Kids Who Perform Are Quick Thinkers
Whether you’re a kid or an adult, the ability to stay calm and carry on is what keeps a small blooper from mushrooming into a major one. “When something goes wrong during a show, kids learn to improvise,” says Brian Olkowski, a 4th- and 5th- grade teacher in San Ramon, CA, and director of the school’s drama club. “One of the best things kids discover is how to think on their feet.” No performance is ever perfect, says Olkowski, so the real skill is learning to minimize errors and get back on track. “When someone flubs a line, the other kids learn how to cover for him,” he says. “I tell them it’s not about never making a mistake; it’s about never letting the audience see your mistake. Those are great skills that transfer to the classroom setting as well, whether it’s giving a presentation in front of peers or being called on to answer questions.”
Still, it helps to prepare your child for the possibility of problems cropping up, says Lisa Lollar, Psy.D., a psychologist in Denver, CO, who works with performing artists. “Talk about what she might do if she drops her music or forgets a line,” says Lollar. “Working through the scenarios in advance and coming up with a solution will help her feel prepared if something surprising happens.” The ability to expect the unexpected — and then roll with it — will give your child confidence any time she tests new waters. Lollar adds: “If you help your child define success as being willing to try something new, the idea of messing up isn’t so scary.”
They Master Their Anxiety
Let’s face it: Even grown-ups get nervous when we have to speak in front of our colleagues or give a presentation to the boss. Learning from an early age how to cope with performance jitters gives kids a leg up in those big life moments. “The first step for a parent is to normalize a child’s feelings of anxiety,” says Lollar. “Tell them, ‘You know, a lot of kids — and even adults — feel nervous before a performance. It’s completely natural.’” It won’t take away the nerves, but it will let your child know there’s nothing wrong with feeling this way.
Then before the big show, talk your child through his worries by reminding him of other moments when he’s felt anxious, even when things turned out well. “Remind him of the baseball game when he felt really nervous at the plate, but managed to get a great hit,” suggests Lollar. “Recalling past experiences with positive outcomes gives a child confidence.” Other tricks: Help your child calm his body in the minutes before the performance begins by taking four or five long, deep breaths or counting backwards from seven. Both force his mind to focus on something other than his nerves.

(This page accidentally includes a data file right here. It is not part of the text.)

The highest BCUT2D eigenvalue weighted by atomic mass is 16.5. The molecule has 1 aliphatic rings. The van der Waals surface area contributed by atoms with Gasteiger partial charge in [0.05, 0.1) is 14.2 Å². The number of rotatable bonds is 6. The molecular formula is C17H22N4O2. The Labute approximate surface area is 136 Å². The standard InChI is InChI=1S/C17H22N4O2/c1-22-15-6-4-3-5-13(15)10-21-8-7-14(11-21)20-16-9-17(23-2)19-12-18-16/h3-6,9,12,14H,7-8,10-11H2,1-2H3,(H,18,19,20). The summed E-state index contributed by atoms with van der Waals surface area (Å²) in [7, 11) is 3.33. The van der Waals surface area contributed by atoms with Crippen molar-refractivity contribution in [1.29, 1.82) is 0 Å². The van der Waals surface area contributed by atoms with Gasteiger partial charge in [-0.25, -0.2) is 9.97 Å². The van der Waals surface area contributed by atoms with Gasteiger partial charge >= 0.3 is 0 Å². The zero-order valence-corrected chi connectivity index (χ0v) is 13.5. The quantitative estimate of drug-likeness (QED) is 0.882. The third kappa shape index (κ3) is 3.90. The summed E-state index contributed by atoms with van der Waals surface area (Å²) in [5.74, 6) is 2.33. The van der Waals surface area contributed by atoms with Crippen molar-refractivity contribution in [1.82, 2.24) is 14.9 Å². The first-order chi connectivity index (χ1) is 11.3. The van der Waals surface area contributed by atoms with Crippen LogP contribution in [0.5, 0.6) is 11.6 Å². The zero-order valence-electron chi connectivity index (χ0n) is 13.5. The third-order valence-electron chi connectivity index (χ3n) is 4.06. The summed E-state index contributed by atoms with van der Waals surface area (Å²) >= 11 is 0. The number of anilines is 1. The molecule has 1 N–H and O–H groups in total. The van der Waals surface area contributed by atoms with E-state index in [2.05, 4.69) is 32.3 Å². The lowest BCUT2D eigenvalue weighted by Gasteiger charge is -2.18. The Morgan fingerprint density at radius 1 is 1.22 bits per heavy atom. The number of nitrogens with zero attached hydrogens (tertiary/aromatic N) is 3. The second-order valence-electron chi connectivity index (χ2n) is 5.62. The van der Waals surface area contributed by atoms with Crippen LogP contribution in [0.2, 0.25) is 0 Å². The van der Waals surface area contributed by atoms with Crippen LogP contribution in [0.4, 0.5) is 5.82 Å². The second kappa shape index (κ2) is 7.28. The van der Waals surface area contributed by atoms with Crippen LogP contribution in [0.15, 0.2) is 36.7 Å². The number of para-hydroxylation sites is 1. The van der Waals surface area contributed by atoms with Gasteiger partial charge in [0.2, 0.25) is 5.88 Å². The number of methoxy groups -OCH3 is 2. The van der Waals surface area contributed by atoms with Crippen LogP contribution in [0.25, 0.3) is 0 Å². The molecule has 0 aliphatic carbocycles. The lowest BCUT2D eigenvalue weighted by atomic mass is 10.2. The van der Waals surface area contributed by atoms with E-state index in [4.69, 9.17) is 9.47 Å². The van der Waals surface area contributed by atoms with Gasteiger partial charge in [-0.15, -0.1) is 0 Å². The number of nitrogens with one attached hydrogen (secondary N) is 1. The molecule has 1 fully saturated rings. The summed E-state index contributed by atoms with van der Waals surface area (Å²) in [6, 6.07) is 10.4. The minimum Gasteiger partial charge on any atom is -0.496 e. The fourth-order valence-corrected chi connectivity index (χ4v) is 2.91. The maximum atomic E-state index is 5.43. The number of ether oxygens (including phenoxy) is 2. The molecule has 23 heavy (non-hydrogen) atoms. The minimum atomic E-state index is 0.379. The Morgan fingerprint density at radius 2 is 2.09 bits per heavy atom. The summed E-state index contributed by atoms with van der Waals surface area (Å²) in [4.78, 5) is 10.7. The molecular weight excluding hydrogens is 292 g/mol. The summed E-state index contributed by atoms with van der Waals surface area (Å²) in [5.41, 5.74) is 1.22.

Once the show is over, let your child bask in his accomplishment, then casually comment on how well everything went. He will carry this experience with him for the next time, as more evidence that he can successfully perform under pressure.
Performers Express Brand-New Emotions
One of the wonderful things about being in a play is that for a short period of time, you get to become someone else. For a child who struggles to talk about her feelings, there is a tremendous relief in disappearing behind a character and using it as an intermediary through which to open up. “It is a very safe way for kids to try out certain feelings — and take ownership of them — while playing the role of someone else,” says Olkowski, who also runs a summer theatre program for children. “I’ve worked with shy kids who are able to blossom on stage and express themselves in a way they aren’t comfortable doing around their peers.”